Tuesday, June 22, 2010
Ninety days have passed since Congress approved healthcare legislation, with many of those policies taking effect in 2014. That means the next several years will be what the White House calls “a bridge period.” For most California counties, it’s going to be a tough few years.
The White House might call it a bridge period, but some county officials make it sound more like they are clinging to a life raft in stormy waters en route to Health Care Island. Declining tax revenues mean almost every county, from Alameda to Yolo, has cut back on indigent health care services, whether it’s senior home care or doctors visits for the children of undocumented workers.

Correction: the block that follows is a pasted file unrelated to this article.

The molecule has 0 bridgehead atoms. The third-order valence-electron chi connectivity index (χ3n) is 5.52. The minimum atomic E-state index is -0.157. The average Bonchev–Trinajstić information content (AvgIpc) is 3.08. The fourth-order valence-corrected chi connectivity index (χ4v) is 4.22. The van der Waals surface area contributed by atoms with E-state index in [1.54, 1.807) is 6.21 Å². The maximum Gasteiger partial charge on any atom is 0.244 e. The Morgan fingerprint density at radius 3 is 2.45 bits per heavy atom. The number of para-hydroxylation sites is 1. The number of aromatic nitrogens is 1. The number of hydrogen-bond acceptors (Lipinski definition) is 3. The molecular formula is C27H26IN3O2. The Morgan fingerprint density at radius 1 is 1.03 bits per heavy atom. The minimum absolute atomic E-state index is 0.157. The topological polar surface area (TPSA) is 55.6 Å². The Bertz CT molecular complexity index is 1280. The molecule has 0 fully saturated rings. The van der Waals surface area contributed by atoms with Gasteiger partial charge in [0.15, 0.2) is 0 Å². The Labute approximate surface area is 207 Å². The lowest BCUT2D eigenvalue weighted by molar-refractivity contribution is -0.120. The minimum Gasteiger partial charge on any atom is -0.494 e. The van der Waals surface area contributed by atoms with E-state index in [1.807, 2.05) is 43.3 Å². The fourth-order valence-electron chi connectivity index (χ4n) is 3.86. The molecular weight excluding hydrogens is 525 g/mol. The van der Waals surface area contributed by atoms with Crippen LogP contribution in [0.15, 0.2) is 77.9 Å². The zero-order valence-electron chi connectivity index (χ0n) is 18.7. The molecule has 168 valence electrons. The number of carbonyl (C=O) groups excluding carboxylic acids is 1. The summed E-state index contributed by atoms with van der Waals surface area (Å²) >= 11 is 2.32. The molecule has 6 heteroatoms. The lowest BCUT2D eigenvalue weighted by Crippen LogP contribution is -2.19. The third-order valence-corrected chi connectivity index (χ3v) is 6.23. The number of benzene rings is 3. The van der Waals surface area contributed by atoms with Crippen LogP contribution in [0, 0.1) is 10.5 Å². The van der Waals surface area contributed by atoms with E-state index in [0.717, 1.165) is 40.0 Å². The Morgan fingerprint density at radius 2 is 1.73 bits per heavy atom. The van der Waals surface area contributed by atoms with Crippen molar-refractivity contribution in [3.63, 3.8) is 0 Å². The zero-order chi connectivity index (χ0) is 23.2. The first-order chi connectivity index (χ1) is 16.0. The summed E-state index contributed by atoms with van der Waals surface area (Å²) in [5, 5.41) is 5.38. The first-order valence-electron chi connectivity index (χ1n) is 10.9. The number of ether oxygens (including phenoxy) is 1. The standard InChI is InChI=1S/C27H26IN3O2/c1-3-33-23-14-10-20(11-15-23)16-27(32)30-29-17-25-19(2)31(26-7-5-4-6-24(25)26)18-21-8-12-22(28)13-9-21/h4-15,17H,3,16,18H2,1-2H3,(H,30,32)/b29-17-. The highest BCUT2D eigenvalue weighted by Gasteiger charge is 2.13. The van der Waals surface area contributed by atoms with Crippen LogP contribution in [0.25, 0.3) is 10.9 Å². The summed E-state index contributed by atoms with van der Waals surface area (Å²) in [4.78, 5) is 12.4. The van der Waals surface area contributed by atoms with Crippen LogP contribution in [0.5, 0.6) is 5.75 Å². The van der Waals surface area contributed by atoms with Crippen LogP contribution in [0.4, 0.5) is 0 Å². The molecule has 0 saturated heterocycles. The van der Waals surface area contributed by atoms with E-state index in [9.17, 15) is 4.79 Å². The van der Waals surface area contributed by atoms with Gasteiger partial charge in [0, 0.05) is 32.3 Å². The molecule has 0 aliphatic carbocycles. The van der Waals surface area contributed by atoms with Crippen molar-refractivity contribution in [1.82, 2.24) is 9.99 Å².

Yolo Assistant County administrator Pat Leary says she’s waiting for the federal aid that will help cover low income residents in 2014.
"Not just to hand off the baton and wash our hands of it, and say thank goodness that’s no longer our problem," said Leary. "It’s what do we want this to look like in 2014."
And many California counties, like Yolo, are asking for Federal money to figure out how what they’re supposed to do before the full law takes effect.